WASHINGTON -- A recent million-dollar settlement in California has stripped back the curtain on how "dark money" is secretly moved in and around electoral politics. Documents and interviews revealed how a networks of nonprofits passed dark money -- that is, money whose source is not disclosed to the public -- from one to another to another to further obscure the original sources.
Examples of similar financial transfers uncovered by The Huffington Post, in addition to a host of examples reported by the Center for Responsive Politics and NPR, demonstrate that the California case is no isolated incident.
Networks of nonprofits are being created across the country, at the national and state levels, to secretly fund candidate and ballot initiative campaigns, according to tax documents and campaign records accessed through Guidestar, CitizenAudit.org and the National Institute for Money in State Politics. Their tactics are similar to the schemes adopted by the global rich to hide their wealth -- except instead of avoiding tax collecting authorities, they're trying to skirt disclosure laws.
The best known of these networks are those tied to the billionaire Koch brothers. Linking the groups together are two dark money hubs: the Center to Protect Patient Rights, which doled out as much as $182.2 million to other dark money groups from 2010 through 2012, and Freedom Partners, which gave $236 million to other dark money groups, including $115 million to the Center to Protect Patient Rights.
But dark money networks have also grown at the state level. They played a notable role in the clashes over labor rights in Wisconsin and Ohio in 2011.
The Wisconsin battle erupted over a controversial budget bill, supported by Gov. Scott Walker (R) and passed in March 2011, that stripped public employees of their collective bargaining rights. An April vote for a state Supreme Court justice turned into a referendum on the legislation, and nine state senators were targeted in a recall election that August. Outside interest groups flooded these elections with millions of dollars, much of it spent on issue ads.
At the center of this effort were the Wisconsin Club for Growth, a spinoff of the national organization working to enforce conservative orthodoxy within the Republican Party, and the WMC Issues & Mobilization Committee, the political arm of the business trade group Wisconsin Manufacturers & Commerce. These two dark money groups not only spent money on their own issue ads, but also funded the activities of other nonprofits in the state.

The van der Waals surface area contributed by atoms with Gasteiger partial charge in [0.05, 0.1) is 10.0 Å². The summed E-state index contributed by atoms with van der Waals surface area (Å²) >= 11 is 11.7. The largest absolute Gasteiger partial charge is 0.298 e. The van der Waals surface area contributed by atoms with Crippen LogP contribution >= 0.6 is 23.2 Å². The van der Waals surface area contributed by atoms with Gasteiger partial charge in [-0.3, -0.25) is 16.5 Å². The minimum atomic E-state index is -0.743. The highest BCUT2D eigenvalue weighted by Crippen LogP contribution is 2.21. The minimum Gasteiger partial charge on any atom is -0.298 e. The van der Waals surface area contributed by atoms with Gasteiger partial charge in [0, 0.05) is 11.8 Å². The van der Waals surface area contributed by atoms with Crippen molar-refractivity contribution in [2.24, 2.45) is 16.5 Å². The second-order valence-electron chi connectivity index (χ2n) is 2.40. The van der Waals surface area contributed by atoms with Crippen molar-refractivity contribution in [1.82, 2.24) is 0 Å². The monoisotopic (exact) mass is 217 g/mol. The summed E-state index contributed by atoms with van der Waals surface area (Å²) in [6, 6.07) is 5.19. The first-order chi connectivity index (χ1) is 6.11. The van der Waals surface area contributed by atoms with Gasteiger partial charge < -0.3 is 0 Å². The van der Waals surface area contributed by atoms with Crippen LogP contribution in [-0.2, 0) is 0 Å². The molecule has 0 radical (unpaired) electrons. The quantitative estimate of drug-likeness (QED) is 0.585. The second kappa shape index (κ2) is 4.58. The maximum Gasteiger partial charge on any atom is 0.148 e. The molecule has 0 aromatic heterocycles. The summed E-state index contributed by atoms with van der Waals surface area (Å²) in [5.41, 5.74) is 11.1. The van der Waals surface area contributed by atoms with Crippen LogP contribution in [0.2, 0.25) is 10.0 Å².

In 2011, the Wisconsin Club for Growth gave $4.62 million to Citizens for a Strong America, which ran ads in two of the recall elections and in support of conservative incumbent Justice David Prosser. The only other contribution to Citizens for a Strong America that year totaled $25, making the organization merely a shell for Wisconsin Club for Growth cash. The "citizens" group has also been linked to staffers at the nonprofit Americans for Prosperity, the main political organization run by the Koch brothers.
Citizens for a Strong America, in turn, made big donations to two anti-abortion groups -- $916,045 to Wisconsin Family Action and $347,582 to Wisconsin Right to Life -- and to two gun rights groups -- $235,000 to United Sportsmen of Wisconsin and $77,908 to Safari Club International. All of these groups turned around and spent money on issue advertising in either the recall elections or the court race.
The $916,045 contribution to Wisconsin Family Action, which opposes gay marriage along with abortion, constituted 82 percent of its total moneys -- meaning that it too was almost entirely funded by the Wisconsin Club for Growth in 2011. As for Wisconsin Right to Life, the contribution from the Club for Growth spinoff that was funneled through Citizens for a Strong America constituted nearly half of its budget that year.
This dark-money shell game allowed the Wisconsin Club for Growth to influence the elections with both its own ads and those of seemingly unrelated conservative groups with different public agendas.
The one thing all these dark money nonprofits share is that they are not required by law to disclose their donors to the Federal Election Commission or any similar state agency. But they do report their own donations to the Internal Revenue Service. In other words, the trail of cash moving from dark money nonprofit to dark money nonprofit can be traced, in part, through public records of the groups contributing it.